The Problematics of Gender for Aviation Emergency Communication during an Inflight Emergency: A Case Study

Angela Garcia, Bentley University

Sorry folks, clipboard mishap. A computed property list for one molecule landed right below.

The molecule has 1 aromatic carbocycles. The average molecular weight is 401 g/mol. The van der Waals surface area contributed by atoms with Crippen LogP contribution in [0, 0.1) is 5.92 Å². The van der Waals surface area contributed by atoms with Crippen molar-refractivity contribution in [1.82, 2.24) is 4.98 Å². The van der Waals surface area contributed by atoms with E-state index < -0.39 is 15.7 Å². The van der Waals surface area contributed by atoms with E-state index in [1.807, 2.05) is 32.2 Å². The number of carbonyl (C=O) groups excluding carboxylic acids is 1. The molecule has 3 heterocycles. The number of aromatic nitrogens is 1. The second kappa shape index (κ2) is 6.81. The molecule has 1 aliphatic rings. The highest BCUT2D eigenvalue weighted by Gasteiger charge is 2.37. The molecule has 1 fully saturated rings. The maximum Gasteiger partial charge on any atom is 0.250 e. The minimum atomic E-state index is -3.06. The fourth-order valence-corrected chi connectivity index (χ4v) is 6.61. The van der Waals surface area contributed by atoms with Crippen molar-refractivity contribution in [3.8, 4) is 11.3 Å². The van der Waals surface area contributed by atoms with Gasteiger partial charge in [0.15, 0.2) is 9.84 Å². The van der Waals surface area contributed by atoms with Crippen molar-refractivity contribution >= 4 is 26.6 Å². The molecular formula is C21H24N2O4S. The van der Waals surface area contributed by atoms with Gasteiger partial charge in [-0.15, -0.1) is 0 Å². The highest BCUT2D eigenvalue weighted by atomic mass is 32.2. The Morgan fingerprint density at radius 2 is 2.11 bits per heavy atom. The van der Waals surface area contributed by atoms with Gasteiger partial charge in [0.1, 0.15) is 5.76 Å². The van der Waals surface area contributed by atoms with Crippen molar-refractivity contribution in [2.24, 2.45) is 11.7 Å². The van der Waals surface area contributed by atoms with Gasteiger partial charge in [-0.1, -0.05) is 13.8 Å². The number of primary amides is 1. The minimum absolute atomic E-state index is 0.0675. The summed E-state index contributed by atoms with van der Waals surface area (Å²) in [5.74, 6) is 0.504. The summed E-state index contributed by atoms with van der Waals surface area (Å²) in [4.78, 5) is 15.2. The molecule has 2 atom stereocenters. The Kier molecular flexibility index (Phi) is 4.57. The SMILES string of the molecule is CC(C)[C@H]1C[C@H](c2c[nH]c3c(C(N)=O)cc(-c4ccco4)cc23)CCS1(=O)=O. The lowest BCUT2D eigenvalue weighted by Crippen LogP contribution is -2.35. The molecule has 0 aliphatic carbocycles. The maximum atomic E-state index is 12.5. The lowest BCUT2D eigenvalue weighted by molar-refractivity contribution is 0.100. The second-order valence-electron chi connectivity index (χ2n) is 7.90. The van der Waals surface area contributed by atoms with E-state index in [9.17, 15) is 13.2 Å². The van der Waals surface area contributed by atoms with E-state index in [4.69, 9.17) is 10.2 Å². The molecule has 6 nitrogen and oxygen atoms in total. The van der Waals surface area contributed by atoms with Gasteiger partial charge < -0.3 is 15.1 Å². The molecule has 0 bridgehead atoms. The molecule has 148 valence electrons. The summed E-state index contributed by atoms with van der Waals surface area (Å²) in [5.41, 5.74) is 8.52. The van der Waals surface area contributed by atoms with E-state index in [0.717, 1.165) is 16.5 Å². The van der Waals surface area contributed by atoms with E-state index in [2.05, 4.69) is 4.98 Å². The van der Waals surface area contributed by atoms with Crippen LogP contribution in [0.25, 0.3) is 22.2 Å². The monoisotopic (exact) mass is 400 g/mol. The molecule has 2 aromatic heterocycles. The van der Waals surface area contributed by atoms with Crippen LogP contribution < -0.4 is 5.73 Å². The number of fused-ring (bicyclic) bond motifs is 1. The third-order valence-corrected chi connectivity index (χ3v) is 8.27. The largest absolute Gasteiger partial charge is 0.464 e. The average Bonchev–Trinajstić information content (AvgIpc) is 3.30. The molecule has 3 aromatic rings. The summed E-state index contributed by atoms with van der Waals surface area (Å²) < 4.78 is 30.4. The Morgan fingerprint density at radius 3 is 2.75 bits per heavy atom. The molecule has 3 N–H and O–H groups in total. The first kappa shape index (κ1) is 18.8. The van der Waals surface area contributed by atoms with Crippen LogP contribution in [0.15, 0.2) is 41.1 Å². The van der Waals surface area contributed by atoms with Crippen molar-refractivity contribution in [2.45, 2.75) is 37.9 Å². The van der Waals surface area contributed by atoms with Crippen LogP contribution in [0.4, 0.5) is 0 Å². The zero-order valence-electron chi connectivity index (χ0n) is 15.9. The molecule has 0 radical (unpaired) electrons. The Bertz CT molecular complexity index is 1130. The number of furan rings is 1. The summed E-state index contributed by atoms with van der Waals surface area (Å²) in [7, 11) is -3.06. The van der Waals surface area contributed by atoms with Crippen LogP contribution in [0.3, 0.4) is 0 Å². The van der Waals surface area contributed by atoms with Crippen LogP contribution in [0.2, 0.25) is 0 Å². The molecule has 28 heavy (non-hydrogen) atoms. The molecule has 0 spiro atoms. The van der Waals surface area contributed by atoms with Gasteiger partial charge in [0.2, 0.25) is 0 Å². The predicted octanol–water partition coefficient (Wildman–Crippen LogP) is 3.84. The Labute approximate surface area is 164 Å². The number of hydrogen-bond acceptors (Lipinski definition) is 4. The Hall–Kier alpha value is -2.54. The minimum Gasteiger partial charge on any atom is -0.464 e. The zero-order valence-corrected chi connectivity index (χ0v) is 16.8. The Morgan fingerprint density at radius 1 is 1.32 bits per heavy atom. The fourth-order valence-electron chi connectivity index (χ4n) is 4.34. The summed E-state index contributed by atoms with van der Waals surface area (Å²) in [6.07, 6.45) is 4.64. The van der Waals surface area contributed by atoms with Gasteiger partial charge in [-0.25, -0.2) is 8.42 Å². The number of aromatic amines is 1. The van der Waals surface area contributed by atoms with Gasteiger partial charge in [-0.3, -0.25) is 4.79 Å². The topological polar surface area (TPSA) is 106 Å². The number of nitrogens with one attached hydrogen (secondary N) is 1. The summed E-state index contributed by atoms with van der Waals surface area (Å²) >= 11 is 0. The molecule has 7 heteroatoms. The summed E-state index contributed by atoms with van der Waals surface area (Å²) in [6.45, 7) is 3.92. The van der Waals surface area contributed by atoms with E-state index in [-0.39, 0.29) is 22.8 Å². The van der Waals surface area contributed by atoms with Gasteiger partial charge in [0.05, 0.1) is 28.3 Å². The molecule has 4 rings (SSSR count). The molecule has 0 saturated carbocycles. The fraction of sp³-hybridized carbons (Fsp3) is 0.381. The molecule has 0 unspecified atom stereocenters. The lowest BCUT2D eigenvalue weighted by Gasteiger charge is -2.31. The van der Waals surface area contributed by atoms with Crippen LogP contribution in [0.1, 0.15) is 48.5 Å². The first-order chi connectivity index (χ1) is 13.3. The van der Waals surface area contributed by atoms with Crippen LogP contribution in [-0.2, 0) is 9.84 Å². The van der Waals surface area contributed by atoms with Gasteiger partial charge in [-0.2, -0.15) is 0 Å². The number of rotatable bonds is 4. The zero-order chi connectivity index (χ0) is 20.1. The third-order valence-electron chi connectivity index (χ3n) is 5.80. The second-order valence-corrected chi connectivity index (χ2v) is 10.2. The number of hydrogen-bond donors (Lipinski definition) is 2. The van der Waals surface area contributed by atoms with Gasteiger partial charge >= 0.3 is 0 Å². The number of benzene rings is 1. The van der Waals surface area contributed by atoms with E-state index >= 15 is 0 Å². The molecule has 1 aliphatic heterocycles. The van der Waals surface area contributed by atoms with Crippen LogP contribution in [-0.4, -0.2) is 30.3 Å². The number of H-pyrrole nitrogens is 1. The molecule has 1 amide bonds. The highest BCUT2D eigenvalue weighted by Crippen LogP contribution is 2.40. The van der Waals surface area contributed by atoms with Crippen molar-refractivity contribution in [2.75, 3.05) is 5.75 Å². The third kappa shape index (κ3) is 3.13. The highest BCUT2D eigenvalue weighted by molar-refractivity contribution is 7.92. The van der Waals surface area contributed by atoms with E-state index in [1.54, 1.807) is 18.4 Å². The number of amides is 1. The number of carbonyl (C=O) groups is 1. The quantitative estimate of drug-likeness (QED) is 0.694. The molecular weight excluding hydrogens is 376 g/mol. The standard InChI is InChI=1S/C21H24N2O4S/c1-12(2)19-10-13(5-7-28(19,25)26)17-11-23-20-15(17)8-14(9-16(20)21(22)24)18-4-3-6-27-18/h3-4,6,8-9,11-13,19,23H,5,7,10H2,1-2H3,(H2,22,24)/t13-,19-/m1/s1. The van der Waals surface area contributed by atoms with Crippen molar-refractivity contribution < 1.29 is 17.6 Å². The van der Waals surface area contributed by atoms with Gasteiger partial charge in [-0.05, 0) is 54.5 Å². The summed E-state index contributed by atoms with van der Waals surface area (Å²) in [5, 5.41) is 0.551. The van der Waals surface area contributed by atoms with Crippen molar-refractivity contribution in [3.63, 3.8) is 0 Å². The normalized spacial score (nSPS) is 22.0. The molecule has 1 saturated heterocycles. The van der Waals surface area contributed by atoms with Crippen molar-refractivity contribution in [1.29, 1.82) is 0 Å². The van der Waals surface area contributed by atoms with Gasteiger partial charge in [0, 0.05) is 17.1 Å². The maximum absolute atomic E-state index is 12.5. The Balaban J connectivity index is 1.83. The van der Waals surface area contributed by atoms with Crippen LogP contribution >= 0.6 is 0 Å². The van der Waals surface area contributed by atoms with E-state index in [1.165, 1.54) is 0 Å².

Due to the rarity of female pilots, aviation communication is typically conducted in a single-gender environment. The role of gender in interactions during inflight emergencies has not yet been adequately explored. This single case analysis uses a qualitative approach based on conversation analytic transcripts to investigate how gender may be relevant either explicitly or implicitly in radio transmissions between flight crew and Air Traffic Control (ATC) personnel, as well as internal ATC phone interactions as participants work to handle an inflight emergency. This incident involved a female pilot and a male copilot, thus providing a naturally occurring rare event to explore the potential relevance of gender. The analysis shows that explicit references to gender are limited to occasional asymmetrical use of gendered address terms and gendered pronouns. Participants also used interactional formulations that—while not explicitly gendered—have been associated in previous research with gender differences in interaction, for example, the use of indirect forms of requests or complaints, actions that imply inferences about the emotional state of participants, or possible confusion over the identity of the pilot given the transitions between male and female sounding voices speaking on behalf of the plane. The findings are discussed in terms of implications for how gender differences can impact aviation communication during emergency incidents.